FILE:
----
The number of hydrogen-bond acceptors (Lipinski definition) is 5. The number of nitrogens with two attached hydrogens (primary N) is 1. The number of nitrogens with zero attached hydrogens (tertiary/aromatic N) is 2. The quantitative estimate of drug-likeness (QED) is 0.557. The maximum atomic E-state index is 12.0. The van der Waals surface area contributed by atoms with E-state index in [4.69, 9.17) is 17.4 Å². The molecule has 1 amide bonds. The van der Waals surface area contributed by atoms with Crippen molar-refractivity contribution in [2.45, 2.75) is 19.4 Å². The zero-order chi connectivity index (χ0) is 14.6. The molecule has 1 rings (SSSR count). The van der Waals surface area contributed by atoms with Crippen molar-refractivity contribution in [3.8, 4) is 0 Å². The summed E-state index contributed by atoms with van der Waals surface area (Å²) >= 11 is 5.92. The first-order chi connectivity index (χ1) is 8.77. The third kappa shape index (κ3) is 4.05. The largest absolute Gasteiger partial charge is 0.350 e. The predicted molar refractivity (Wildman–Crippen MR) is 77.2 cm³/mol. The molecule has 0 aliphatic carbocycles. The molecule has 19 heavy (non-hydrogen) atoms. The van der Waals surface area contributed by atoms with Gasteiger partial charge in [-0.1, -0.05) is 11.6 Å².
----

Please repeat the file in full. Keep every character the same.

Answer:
The number of hydrogen-bond acceptors (Lipinski definition) is 5. The number of nitrogens with two attached hydrogens (primary N) is 1. The number of nitrogens with zero attached hydrogens (tertiary/aromatic N) is 2. The quantitative estimate of drug-likeness (QED) is 0.557. The maximum atomic E-state index is 12.0. The van der Waals surface area contributed by atoms with E-state index in [4.69, 9.17) is 17.4 Å². The molecule has 1 amide bonds. The van der Waals surface area contributed by atoms with Crippen molar-refractivity contribution in [2.45, 2.75) is 19.4 Å². The zero-order chi connectivity index (χ0) is 14.6. The molecule has 1 rings (SSSR count). The van der Waals surface area contributed by atoms with Crippen molar-refractivity contribution in [3.8, 4) is 0 Å². The summed E-state index contributed by atoms with van der Waals surface area (Å²) >= 11 is 5.92. The first-order chi connectivity index (χ1) is 8.77. The third kappa shape index (κ3) is 4.05. The largest absolute Gasteiger partial charge is 0.350 e. The predicted molar refractivity (Wildman–Crippen MR) is 77.2 cm³/mol. The molecule has 0 aliphatic carbocycles. The molecule has 19 heavy (non-hydrogen) atoms. The van der Waals surface area contributed by atoms with Gasteiger partial charge in [-0.1, -0.05) is 11.6 Å².